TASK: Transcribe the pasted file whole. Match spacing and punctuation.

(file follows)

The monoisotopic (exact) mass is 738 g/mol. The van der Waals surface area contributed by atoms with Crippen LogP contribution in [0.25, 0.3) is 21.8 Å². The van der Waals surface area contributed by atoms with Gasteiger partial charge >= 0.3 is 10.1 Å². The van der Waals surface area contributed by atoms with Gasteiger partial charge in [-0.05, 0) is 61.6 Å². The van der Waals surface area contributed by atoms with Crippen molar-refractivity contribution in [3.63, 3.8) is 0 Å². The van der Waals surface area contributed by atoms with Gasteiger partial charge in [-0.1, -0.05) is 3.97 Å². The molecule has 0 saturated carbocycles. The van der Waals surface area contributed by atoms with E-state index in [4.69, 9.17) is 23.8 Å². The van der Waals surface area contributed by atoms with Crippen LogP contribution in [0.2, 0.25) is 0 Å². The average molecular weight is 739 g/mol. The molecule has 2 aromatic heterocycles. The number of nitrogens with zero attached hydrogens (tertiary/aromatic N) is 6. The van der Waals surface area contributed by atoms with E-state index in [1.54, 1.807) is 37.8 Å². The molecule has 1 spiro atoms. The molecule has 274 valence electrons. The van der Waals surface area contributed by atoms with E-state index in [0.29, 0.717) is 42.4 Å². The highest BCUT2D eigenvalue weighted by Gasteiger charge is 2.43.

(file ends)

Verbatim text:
The monoisotopic (exact) mass is 738 g/mol. The van der Waals surface area contributed by atoms with Crippen LogP contribution in [0.25, 0.3) is 21.8 Å². The van der Waals surface area contributed by atoms with Gasteiger partial charge >= 0.3 is 10.1 Å². The van der Waals surface area contributed by atoms with Gasteiger partial charge in [-0.05, 0) is 61.6 Å². The van der Waals surface area contributed by atoms with Crippen molar-refractivity contribution in [3.63, 3.8) is 0 Å². The van der Waals surface area contributed by atoms with Gasteiger partial charge in [-0.1, -0.05) is 3.97 Å². The molecule has 0 saturated carbocycles. The van der Waals surface area contributed by atoms with E-state index in [4.69, 9.17) is 23.8 Å². The van der Waals surface area contributed by atoms with Crippen LogP contribution in [0.2, 0.25) is 0 Å². The average molecular weight is 739 g/mol. The molecule has 2 aromatic heterocycles. The number of nitrogens with zero attached hydrogens (tertiary/aromatic N) is 6. The van der Waals surface area contributed by atoms with E-state index in [1.54, 1.807) is 37.8 Å². The molecule has 1 spiro atoms. The molecule has 274 valence electrons. The van der Waals surface area contributed by atoms with E-state index in [0.29, 0.717) is 42.4 Å². The highest BCUT2D eigenvalue weighted by Gasteiger charge is 2.43.